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review: Java Cookbook

by Rob Friesel

Java Cookbook (3rd Ed.)Ian Darwin’s Java Cookbook is out and it’s a great resource for developers working in Java that are out there and scratching their heads asking “How would I go about…?”

The thing that makes Java Cookbook stand out is its comprehensive scope. Darwin has done an excellent job of gathering a wide array of common problems faced by Java developers and presenting solutions to those problems that are decipherable using just the language’s standard library features. (Which isn’t to say “ignore libraries” — just that there are few (any?) recipes in this cookbook that require external dependencies.) By and large, the recipes are practical and are organized into sensible categories. This isn’t a book that I’d recommend you read front-to-back, but if you’re programming in Java, it’s worth having it handy to help kickstart your thought process on a number of different problems. (Plus, 3rd edition has been updated to include solutions that highlight Java 8 features.)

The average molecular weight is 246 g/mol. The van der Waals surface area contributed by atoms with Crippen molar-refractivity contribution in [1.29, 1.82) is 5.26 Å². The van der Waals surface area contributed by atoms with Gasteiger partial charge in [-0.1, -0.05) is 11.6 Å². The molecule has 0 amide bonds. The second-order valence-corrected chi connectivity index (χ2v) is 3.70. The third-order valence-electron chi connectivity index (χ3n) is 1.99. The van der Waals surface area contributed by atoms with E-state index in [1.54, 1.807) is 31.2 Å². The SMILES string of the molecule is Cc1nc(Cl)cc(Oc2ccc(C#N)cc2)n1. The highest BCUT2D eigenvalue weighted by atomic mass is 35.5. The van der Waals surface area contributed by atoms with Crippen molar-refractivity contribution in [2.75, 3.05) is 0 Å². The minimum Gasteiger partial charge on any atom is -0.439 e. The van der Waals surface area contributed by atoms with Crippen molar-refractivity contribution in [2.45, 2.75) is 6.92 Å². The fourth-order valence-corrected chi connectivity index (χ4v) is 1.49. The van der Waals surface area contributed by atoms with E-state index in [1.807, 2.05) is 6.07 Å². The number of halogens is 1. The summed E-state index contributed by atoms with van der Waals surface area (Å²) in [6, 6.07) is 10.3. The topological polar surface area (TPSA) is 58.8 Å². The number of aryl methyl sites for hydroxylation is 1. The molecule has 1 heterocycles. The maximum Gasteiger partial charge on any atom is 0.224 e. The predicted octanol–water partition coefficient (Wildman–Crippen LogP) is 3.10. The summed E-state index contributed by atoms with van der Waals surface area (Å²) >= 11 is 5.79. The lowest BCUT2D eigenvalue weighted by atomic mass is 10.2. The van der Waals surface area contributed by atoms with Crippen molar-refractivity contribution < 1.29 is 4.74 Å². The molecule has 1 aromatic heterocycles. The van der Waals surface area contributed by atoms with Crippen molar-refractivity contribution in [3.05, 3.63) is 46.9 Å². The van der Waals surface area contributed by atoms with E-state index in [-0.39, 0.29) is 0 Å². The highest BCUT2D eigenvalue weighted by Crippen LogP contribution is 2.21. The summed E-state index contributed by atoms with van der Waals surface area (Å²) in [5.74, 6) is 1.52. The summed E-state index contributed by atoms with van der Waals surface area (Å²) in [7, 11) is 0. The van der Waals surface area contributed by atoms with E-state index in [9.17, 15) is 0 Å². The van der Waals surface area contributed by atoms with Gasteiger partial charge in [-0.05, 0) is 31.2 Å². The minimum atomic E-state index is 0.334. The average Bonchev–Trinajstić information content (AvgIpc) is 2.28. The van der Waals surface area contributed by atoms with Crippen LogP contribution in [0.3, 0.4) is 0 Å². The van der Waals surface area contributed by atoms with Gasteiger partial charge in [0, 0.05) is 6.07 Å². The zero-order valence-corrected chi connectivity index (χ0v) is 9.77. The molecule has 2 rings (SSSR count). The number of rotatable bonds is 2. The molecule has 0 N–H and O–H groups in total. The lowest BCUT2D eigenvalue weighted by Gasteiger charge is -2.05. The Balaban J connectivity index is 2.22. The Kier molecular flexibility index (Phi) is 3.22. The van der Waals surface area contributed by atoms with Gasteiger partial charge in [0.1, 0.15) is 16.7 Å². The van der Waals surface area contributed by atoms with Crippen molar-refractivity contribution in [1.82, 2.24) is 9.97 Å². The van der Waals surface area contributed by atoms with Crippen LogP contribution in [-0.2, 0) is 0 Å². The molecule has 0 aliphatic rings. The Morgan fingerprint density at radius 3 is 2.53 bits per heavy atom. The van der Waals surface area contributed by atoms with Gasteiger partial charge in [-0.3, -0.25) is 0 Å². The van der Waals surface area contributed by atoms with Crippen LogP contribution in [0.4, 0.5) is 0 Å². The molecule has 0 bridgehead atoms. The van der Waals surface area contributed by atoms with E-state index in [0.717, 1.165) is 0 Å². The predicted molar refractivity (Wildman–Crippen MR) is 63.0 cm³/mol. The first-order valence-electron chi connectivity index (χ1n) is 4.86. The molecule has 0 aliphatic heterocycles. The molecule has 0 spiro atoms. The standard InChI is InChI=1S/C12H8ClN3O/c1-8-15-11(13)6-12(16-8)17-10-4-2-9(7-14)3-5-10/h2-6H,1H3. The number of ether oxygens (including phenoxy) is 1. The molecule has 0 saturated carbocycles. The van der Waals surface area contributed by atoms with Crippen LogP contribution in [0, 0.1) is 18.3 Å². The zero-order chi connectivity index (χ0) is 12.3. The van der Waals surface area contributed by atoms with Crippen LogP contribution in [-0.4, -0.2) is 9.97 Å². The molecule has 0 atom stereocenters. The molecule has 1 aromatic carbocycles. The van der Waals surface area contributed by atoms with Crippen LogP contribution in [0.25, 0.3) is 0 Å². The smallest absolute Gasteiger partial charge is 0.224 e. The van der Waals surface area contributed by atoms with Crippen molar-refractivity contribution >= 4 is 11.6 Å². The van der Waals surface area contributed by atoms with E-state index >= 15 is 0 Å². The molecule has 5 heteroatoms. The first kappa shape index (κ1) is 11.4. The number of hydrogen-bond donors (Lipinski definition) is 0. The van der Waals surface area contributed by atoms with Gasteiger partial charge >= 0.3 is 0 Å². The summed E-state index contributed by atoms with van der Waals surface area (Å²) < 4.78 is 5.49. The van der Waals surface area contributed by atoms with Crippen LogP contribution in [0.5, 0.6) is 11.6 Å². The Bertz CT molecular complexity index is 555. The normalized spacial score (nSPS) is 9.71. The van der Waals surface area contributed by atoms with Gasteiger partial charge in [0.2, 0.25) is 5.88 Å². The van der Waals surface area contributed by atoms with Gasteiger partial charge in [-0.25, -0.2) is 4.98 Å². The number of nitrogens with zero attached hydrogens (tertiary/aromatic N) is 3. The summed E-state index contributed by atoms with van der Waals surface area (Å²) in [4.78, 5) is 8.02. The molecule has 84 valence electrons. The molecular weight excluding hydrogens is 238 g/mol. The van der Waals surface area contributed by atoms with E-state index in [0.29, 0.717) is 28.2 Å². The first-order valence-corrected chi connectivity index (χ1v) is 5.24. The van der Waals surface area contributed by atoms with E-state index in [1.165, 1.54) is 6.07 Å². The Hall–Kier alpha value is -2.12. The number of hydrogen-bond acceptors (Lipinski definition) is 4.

In addition to the above, it’s worth noting that while Java Cookbook isn’t a great book to learn from, that if you have stumbled your way into Java with an otherwise solid software engineering background, that you could use it as a leg-up or crutch while you’re otherwise getting up to speed.

Disclosure: I received an electronic copy of this book from the publisher in exchange for writing this review.

About Rob Friesel

Software engineer by day, science fiction writer by night. Author of The PhantomJS Cookbook and a short story in Please Do Not Remove. View all posts by Rob Friesel →

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